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Four short links: 19 September 2014

Four short links: 19 September 2014

Deep Learning Bibliography, Go Playground, Tweet-a-Program, and Memory Management

  1. Deep Learning Bibliographyan annotated bibliography of recent publications (2014-) related to Deep Learning.
  2. Inside the Go Playground — on safely offering a REPL over the web to strangers.
  3. Wolfram Tweet-a-Program — clever marketing trick, and reminiscent of Perl Golf-style “how much can you fit into how little” contests.
  4. Memory Management Reference — almost all you ever wanted to know about memory management.
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The promise of Promise Theory: The O’Reilly Radar Podcast

Mark Burgess chats about Promise Theory, and Geoffrey Moore discusses a modern approach to his Crossing the Chasm theory.

Editor’s note: you can subscribe to the O’Reilly Radar Podcast through iTunes,SoundCloud, or directly through our podcast’s RSS feed.

As systems become increasingly distributed and complex, it’s more important than ever to find ways to accurately describe and analyze those systems, and to formalize intent behind processes, workflows, and collaboration.

In this podcast episode, I chat with Mark Burgess, founder and CTO of CFEngine, about the origins of Promise Theory and its connection to DevOps. Read more…

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Signals from Velocity New York 2014

From the lure of work that matters to building your own device lab, here are key talks from Velocity New York 2014.

Practitioners and experts from the web operations and performance worlds came together in New York City this week for Velocity New York 2014. Below you’ll find a handful of keynotes and interviews from the event that we found particularly notable.


Mikey Dickerson: From Google to Healthcare.gov to the U.S. Digital Service

“These problems are fixable, these problems are important, but they require you to choose to work on them” — Mikey Dickerson looks back on what it took to fix HealthCare.gov and he reveals his reasons for joining the U.S. Digital Service.

Read more…

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Be a squeaky wheel, but always bring oil

Camille Fournier on becoming a “multiplier” — and why multipliers are more effective than managers.

There are times when we all wish we could clone ourselves so we could get more done at work. In a Velocity New York 2014 keynote, Camille Fournier, CTO at Rent the Runway, presented an alternative, practical solution, that she argued is far more effective (not to mention feasible): become a “multiplier” rather than a manager.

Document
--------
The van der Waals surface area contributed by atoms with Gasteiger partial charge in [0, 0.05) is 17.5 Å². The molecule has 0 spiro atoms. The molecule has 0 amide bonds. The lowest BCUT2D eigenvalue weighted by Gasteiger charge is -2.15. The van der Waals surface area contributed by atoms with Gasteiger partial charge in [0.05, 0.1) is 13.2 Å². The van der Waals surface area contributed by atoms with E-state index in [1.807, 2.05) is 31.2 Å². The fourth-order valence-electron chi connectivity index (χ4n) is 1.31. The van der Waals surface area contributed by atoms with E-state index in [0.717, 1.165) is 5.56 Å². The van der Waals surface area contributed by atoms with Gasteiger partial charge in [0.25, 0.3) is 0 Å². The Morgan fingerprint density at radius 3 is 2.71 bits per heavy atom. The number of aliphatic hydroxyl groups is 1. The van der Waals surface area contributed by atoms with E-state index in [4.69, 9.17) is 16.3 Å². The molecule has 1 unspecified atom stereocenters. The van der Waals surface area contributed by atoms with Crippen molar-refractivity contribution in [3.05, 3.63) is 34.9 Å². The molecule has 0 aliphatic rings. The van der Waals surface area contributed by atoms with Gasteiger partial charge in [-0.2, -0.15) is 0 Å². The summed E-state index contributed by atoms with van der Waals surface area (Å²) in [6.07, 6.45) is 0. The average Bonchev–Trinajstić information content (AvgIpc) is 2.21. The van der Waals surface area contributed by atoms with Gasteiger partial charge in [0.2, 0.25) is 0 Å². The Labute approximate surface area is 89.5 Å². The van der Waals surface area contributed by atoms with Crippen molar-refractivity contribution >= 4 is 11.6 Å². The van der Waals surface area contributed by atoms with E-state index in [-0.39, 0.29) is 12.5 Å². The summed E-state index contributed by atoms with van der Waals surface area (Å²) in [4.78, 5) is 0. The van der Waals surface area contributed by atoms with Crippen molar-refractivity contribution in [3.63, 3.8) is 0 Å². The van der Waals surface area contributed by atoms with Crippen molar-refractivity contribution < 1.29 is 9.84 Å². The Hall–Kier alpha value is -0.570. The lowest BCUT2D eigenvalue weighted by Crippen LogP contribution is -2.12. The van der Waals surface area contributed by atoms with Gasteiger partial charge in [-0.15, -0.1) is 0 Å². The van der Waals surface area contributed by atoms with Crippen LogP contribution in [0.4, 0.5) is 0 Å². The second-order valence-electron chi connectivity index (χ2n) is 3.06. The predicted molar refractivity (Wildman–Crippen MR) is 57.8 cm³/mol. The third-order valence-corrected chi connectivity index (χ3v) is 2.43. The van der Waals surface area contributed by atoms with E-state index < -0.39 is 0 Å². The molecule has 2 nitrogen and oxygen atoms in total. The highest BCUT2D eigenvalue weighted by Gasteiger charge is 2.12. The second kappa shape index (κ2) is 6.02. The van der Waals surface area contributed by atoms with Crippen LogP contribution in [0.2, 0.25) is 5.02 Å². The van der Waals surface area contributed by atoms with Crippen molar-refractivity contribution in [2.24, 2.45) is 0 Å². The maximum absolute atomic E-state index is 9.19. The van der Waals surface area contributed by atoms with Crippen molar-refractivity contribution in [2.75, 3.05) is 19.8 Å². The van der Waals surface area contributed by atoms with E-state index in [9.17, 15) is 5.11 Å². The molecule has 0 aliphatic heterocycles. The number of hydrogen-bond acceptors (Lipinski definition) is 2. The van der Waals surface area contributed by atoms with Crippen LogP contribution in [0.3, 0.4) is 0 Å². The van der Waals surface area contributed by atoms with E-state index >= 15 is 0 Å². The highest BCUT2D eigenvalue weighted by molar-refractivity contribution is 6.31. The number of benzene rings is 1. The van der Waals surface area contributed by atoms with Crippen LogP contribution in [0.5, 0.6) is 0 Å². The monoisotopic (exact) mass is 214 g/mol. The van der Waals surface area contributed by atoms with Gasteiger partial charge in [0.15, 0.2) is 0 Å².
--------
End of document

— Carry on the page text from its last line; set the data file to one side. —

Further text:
Technical skills are important, she said, but they’re not ultimately the bottlenecks you experience later in your career — eventually, time and focus become the main hurdles. To overcome these hurdles, Fournier argued that you need to take a step beyond managing and focusing on creating additive value, and focus on multiplying your value by increasing the effectiveness of the people working around you.

Read more…

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It’s time for a “commitment escalation”

Mikey Dickerson on why he moved from Google to the West Wing, and where we need to be allocating our engineering resources.

In a keynote address at Velocity New York 2014, Mikey Dickerson described his journey from working for Google to working in the West Wing of the White House, leading the US Digital Services group. He told the story of how a three-day review turned into a nine-week “herculean effort” by a team working 17 hours per day, 7 days per week to get HealthCare.gov up and running. The challenges, he stressed, boiled down to a few big, though basic, things — building a monitoring system, creating a war room to provide development direction and organization, and establishing a sense of urgency to get the problems fixed. “This very formidable obstacle, when you pushed on it even a little bit, fell apart; it was made out of sand,” he said. “Nothing we did was that hard; it was labor intensive, but it was not hard.”

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Those who can, do – and teach

Natalie Kuldell on the hard work of bringing biocoding to the classroom.

Freshman_BiologySynthetic biology is poised to change everything from energy development to food production to medicine — but there’s a bottleneck looming. How fast things develop depends on the number of people developing things. Let’s face it: there aren’t that many biocoders. Not in the universities, not in industry, not in the DIY sector. Not enough to change the world, at any rate. We have to ramp up.

And that means we first must train teachers and define biocoding curricula. Not at the university level — try secondary, maybe even primary schools. That, of course, is a challenge. To get kids interested in synthetic biology, we have to do just that: get them interested. More to the point, get them jacked. Biocoding is incredibly exciting stuff, but that message isn’t getting across.

“Students think science and engineering is removed from daily life,” says Natalie Kuldell, an instructor of biological engineering at MIT. “We have to get them engaged, and connected to science and engineering — more specifically, bioengineering — in meaningful ways.”

Read more…

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